Greg’s foray into camera making happened quite by chance; he never intended to pay off his debts in this way. He built himself a fisheye camera because he simply couldn’t afford to buy one. He says, “I made it because I wanted one. I wanted a fisheye camera and so I made it using the parts of other cameras.”
Once he started using the camera in public, people took an interest in the product and Greg thought he might be on to something. He put the project up on Indiegogo and it took off.
He says: “I thought, ‘I’ve got a chance now to pay off my debt’.”
It was a far cry from where he was at the age of 23, seeking financial advice about bankruptcy. At the time he had nowhere to live and no money, and even now is afraid to go back into that debt. Paying his debts off has been one of the best things about making the cameras and his aim now is to live debt-free.
He continues: “Now the pinnacle of existing is to live debt-free. That’s what I’m trying to aim for.”
I paid off my university debt with the sales of my first camera.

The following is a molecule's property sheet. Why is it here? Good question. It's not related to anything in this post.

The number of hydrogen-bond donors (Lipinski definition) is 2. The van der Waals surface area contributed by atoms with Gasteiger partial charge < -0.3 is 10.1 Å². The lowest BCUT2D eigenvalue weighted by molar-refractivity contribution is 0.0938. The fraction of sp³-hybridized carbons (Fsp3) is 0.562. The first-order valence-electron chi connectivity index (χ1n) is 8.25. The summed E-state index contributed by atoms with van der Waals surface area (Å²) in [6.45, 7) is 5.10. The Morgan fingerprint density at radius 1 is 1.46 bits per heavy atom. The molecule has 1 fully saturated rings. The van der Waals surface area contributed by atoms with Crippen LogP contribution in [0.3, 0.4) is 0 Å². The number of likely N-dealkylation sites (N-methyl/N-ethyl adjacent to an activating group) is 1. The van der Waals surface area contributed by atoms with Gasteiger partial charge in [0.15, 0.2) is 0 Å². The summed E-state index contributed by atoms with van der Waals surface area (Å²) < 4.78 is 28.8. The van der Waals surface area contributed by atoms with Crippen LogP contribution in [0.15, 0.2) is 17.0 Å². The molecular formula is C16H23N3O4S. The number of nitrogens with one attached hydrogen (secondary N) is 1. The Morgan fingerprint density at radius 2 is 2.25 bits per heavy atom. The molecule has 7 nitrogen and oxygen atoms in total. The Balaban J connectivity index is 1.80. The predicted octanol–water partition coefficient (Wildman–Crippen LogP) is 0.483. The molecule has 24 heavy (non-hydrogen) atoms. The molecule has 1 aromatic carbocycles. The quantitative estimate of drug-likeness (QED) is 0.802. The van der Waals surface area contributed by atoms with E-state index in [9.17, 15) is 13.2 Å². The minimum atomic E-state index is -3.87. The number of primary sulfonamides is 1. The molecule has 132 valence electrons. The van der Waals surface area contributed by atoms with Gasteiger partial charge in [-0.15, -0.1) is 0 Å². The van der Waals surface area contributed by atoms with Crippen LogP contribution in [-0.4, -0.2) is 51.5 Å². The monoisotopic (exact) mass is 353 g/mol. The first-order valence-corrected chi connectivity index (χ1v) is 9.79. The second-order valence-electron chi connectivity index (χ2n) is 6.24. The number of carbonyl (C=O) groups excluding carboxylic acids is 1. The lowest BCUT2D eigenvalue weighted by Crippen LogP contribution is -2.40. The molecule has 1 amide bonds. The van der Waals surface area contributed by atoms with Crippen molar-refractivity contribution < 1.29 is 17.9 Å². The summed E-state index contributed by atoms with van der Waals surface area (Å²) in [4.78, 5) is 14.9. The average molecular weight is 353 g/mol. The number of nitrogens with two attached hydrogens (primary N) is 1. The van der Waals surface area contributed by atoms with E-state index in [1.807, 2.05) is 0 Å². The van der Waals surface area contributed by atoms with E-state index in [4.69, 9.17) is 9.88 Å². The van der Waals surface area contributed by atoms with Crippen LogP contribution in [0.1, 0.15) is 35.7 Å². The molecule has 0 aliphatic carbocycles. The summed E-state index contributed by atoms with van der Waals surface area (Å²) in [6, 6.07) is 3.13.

Greg, who is originally from Mountain Ash and lived in Edinburgh before moving to Aberystwyth, designs the cameras in his flat. He occasionally employs freelancers if there is a problem that he cannot fix and sends the cameras to be assembled in a factory. They are then sent back to him to post to buyers.
Although the cameras have been a huge success, Greg doesn’t want to make a business out of them. Part of that reason is because he wants to concentrate on his PhD and continue with his research into wind energy, but he also says that he doesn’t want his camera ideas copied by others. Keeping the cameras to a small number means this is less likely to happen.
“It’s a tactical strategy”, he says, “because it’s just me working on the business and also because people can copy them really easily. I can’t compete with the prices that would come out of China. The way I do that is by limiting the amount of stock I produce.”
The good thing about only producing a small amount of cameras is that Greg also has a personal relationship with his customers. The personal aspect is very important - Greg knows every buyer.